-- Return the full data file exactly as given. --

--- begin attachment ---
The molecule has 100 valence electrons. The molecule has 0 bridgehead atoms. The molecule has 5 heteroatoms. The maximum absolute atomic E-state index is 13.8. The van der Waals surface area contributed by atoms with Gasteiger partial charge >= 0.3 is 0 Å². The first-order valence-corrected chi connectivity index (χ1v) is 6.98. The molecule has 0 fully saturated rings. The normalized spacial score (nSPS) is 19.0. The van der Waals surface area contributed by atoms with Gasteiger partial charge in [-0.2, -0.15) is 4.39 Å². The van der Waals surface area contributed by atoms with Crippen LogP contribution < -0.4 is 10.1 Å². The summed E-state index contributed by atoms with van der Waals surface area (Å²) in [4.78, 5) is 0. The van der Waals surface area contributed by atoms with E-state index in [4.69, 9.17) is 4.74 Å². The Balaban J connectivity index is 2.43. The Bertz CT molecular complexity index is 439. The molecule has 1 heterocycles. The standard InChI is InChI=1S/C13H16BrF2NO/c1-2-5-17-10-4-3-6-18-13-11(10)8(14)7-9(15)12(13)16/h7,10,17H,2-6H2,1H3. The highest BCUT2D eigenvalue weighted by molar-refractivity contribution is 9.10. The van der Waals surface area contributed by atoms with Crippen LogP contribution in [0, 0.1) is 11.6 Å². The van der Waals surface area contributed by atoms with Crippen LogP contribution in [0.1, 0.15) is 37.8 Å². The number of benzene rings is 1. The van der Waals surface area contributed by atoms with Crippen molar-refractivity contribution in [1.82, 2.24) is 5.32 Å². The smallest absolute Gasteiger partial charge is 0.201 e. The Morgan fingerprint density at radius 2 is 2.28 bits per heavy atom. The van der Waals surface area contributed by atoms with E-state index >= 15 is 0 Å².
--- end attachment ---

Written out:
The molecule has 100 valence electrons. The molecule has 0 bridgehead atoms. The molecule has 5 heteroatoms. The maximum absolute atomic E-state index is 13.8. The van der Waals surface area contributed by atoms with Gasteiger partial charge >= 0.3 is 0 Å². The first-order valence-corrected chi connectivity index (χ1v) is 6.98. The molecule has 0 fully saturated rings. The normalized spacial score (nSPS) is 19.0. The van der Waals surface area contributed by atoms with Gasteiger partial charge in [-0.2, -0.15) is 4.39 Å². The van der Waals surface area contributed by atoms with Crippen LogP contribution < -0.4 is 10.1 Å². The summed E-state index contributed by atoms with van der Waals surface area (Å²) in [4.78, 5) is 0. The van der Waals surface area contributed by atoms with E-state index in [4.69, 9.17) is 4.74 Å². The Balaban J connectivity index is 2.43. The Bertz CT molecular complexity index is 439. The molecule has 1 heterocycles. The standard InChI is InChI=1S/C13H16BrF2NO/c1-2-5-17-10-4-3-6-18-13-11(10)8(14)7-9(15)12(13)16/h7,10,17H,2-6H2,1H3. The highest BCUT2D eigenvalue weighted by molar-refractivity contribution is 9.10. The van der Waals surface area contributed by atoms with Crippen LogP contribution in [0, 0.1) is 11.6 Å². The van der Waals surface area contributed by atoms with Crippen LogP contribution in [0.1, 0.15) is 37.8 Å². The number of benzene rings is 1. The van der Waals surface area contributed by atoms with Crippen molar-refractivity contribution in [1.82, 2.24) is 5.32 Å². The smallest absolute Gasteiger partial charge is 0.201 e. The Morgan fingerprint density at radius 2 is 2.28 bits per heavy atom. The van der Waals surface area contributed by atoms with E-state index >= 15 is 0 Å².